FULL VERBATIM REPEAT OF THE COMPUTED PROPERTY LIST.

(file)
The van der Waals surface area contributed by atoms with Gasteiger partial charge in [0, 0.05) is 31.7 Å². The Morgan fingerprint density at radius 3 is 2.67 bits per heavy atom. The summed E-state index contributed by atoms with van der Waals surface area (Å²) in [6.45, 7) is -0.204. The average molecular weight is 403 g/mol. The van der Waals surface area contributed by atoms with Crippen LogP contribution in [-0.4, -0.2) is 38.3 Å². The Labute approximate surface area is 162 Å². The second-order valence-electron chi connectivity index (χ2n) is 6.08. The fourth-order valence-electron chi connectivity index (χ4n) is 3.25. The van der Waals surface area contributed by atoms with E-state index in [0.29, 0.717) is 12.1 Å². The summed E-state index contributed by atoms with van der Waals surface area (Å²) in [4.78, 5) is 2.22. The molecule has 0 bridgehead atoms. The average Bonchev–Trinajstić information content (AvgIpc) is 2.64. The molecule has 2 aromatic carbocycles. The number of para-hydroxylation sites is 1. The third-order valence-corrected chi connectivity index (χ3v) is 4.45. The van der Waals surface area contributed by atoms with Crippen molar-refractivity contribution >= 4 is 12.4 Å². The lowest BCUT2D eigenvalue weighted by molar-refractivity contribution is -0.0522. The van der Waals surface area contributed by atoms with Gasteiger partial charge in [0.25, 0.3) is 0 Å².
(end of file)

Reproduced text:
The van der Waals surface area contributed by atoms with Gasteiger partial charge in [0, 0.05) is 31.7 Å². The Morgan fingerprint density at radius 3 is 2.67 bits per heavy atom. The summed E-state index contributed by atoms with van der Waals surface area (Å²) in [6.45, 7) is -0.204. The average molecular weight is 403 g/mol. The van der Waals surface area contributed by atoms with Crippen LogP contribution in [-0.4, -0.2) is 38.3 Å². The Labute approximate surface area is 162 Å². The second-order valence-electron chi connectivity index (χ2n) is 6.08. The fourth-order valence-electron chi connectivity index (χ4n) is 3.25. The van der Waals surface area contributed by atoms with E-state index in [0.29, 0.717) is 12.1 Å². The summed E-state index contributed by atoms with van der Waals surface area (Å²) in [4.78, 5) is 2.22. The molecule has 0 bridgehead atoms. The average Bonchev–Trinajstić information content (AvgIpc) is 2.64. The molecule has 2 aromatic carbocycles. The number of para-hydroxylation sites is 1. The third-order valence-corrected chi connectivity index (χ3v) is 4.45. The van der Waals surface area contributed by atoms with Crippen molar-refractivity contribution >= 4 is 12.4 Å². The lowest BCUT2D eigenvalue weighted by molar-refractivity contribution is -0.0522. The van der Waals surface area contributed by atoms with Gasteiger partial charge in [0.25, 0.3) is 0 Å².